If I ever find myself driving through Conifer, Colorado I’m going to stop for lunch at the Angry Llama. It’s the restaurant operated by the folks at The Journey Church, and like most of their outreach ideas, it’s decidedly different.
Michael Cheshire, senior pastor of The Journey Church in Conifer, Colorado, has written a lively and entertaining chronicle of how God uses clueless but willing servants. How to Knock Over a 7-Eleven (and Other Ministry Training) contains twenty chapters of the most eclectic nature: they are first-person stories directly from the experiences of a group of people whose motto is, “No education? No funding? No problem!” You won’t see this book as a seminary text any time soon–but perhaps you should.
This is a book of ideas in action. It has no real order, but it doesn’t matter. With chapters titled, Forty-Six Acres Ten Chainsaws and a Little Elfin Magic, Waiting for Uncle Pete to Die, and Flying Monkeys Suck, you can pick up and start reading almost anywhere.
The title stems from a moment when Cheshire, a cage-fighting, fire-fighting, bi-vocational pastor, was convinced his team wasn’t up to the task of church planting. “We couldn’t even knock over a 7-11 much less start a church,” he said as he stormed out of a planning meeting. When he settled down and returned to the group, they had focused their planning on just that–the individual job responsibilities required to pull off a convenience-store heist.
The Journey Church is a community of work and fellowship. They daily walk out one of their highest values: contact with the public. It’s a journey you should take. Cheshire and his team started The Journey at the very time the economy started to tank. How to Knock Over a 7-11 contains practical advice buried in each story, the kind of stuff you would never hear in Seminary. Like Indiana Jones in his very first adventure, The Journey is comprised of people who apparently live by the saying, “I don’t know, I’m making this up as I go along.”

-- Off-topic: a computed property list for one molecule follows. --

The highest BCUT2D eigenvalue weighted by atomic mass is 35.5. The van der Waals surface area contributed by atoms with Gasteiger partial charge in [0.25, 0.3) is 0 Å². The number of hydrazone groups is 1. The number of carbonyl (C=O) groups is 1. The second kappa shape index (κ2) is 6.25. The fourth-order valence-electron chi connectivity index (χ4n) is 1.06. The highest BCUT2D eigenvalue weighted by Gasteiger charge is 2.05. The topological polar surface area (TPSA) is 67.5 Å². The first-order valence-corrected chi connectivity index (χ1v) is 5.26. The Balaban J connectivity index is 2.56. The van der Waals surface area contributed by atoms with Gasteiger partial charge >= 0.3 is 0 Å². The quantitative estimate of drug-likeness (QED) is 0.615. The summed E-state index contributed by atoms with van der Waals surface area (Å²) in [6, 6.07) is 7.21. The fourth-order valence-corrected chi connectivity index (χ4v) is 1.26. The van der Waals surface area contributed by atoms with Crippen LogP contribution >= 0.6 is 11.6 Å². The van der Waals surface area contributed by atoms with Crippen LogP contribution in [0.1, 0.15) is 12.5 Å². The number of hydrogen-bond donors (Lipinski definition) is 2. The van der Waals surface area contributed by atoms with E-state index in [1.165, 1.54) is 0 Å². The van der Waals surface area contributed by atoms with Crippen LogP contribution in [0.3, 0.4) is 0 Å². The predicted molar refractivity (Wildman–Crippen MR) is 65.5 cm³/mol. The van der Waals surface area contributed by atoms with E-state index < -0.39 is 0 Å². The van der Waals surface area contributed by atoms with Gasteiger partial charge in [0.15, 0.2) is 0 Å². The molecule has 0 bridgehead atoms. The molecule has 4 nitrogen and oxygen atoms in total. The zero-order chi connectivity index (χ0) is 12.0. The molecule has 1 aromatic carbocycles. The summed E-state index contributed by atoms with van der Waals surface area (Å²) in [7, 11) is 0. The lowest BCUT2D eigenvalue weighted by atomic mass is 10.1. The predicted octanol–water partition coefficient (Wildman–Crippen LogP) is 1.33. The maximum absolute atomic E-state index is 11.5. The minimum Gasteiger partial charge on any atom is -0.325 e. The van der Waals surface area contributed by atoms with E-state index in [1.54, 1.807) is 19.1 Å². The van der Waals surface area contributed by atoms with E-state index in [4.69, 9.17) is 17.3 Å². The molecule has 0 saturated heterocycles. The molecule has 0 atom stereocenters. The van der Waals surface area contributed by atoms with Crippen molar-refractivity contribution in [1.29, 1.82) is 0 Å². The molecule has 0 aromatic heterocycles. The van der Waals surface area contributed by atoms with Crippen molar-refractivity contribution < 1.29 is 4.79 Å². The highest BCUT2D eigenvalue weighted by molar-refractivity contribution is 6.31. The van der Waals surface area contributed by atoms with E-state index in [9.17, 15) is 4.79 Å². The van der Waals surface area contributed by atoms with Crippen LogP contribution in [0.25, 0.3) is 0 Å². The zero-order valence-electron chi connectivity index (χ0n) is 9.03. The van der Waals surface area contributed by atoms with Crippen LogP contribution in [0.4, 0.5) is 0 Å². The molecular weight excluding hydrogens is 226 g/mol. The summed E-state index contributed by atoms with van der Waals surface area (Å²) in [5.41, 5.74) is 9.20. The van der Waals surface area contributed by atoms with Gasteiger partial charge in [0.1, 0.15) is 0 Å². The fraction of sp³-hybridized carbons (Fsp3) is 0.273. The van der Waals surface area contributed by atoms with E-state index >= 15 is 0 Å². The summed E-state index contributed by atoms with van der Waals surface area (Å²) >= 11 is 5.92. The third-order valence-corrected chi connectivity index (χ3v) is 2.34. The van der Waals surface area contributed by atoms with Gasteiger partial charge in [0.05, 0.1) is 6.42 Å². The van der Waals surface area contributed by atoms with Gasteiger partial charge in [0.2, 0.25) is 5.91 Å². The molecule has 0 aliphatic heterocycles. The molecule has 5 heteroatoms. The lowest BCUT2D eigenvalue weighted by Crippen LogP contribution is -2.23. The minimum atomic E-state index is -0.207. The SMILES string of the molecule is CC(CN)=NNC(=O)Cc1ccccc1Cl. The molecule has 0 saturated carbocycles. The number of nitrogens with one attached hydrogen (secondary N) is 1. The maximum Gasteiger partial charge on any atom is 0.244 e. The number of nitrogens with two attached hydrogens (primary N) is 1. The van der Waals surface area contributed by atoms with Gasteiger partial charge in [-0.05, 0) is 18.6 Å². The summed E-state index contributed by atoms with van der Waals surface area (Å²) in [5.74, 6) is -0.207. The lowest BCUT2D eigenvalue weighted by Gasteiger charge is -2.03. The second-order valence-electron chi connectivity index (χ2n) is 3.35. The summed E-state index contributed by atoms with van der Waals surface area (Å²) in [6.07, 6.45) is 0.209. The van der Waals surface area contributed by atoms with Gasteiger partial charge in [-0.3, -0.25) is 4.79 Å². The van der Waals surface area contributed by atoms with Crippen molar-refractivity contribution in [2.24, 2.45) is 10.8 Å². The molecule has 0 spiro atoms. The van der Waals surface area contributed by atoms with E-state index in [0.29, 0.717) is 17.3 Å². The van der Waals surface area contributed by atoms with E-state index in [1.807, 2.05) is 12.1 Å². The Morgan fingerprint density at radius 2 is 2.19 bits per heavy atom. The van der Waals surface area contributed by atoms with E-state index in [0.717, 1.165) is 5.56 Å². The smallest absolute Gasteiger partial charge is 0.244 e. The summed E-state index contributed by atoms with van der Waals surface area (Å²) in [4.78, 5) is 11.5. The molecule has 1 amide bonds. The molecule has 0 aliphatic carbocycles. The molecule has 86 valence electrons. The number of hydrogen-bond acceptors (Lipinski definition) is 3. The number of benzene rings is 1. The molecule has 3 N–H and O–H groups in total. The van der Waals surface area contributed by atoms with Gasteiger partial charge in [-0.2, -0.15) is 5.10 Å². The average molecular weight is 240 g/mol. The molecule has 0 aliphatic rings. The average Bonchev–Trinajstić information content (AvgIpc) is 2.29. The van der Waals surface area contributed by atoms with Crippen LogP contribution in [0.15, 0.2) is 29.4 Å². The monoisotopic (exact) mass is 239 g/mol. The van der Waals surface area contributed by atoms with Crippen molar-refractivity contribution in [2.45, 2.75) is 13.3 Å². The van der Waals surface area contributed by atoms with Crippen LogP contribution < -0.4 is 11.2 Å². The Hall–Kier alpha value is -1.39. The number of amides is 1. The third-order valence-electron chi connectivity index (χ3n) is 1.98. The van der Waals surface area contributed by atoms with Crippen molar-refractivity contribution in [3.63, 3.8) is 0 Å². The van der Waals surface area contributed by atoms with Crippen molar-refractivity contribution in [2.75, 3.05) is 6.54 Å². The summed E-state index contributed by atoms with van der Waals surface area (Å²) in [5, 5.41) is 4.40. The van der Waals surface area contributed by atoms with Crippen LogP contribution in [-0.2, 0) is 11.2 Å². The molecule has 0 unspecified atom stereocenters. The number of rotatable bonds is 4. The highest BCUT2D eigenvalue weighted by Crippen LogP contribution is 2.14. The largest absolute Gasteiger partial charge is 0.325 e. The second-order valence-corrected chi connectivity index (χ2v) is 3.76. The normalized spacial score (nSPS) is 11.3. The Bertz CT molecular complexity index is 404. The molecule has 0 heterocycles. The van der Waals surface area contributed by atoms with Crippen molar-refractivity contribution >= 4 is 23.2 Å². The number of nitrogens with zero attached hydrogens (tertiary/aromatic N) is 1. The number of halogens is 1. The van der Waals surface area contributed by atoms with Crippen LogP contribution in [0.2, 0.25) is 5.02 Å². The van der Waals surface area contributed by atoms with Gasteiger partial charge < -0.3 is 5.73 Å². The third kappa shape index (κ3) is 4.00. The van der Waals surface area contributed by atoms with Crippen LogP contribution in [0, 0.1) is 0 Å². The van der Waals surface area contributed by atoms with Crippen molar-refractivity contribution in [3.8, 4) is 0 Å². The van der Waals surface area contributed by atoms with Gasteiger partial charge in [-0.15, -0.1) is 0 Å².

Cheshire’s advice is refreshing. He’s in favor of collecting know-how wherever he finds it: “Steal, steal, steal from churches that do it better than you. We take a ton from about fifty other churches. Is it wrong? Who cares? I don’t. Just copy those who do it better than you, and if they get mad, tell them to chill out and realize that stealing ideas is the highest form of flattery.”
Regarding Cheshire’s unusual choice of recreation–cage-fighting, he noted, “a Christian counselor explained to me that it was okay to have hobbies and do things that I enjoyed. He said, ‘Michael, God made you a fighter. I encourage you to do what you enjoy. If you don’t fight, then your soul will turn into a civil war.’ Close friends know my hobbies, and they are cool with it. My life is now fun and meaningful again. When what I do rubs someone the wrong way and he or she leaves my church because of it, I have to let him or her go, because my life has to be sustainable. . . I have found that most people understand the need for me to be a whole person and not just a ministry machine. I refuse to hide my life anymore.”
His insights range from the bizarre (“I have never had a team member quit that I have shot with paintballs. I have not seen an official study on this, but I am batting a thousand on this one, so I’ll keep it up”) to the deeply insightful: “I have come to the realization that everyone has a church. Everyone belongs to a community. For some, it’s a bar; for others, it’s a gym or coffee shop. But we all turn to others.”
Chesire and his gang are people who have seen God do the impossible firsthand. This is their story. He does not preach (much), nor does he prescribe (at all). The energy of their lives is reflected in the book and the results of a vibrant, growing church. It’s the sort of certification every church leader should have.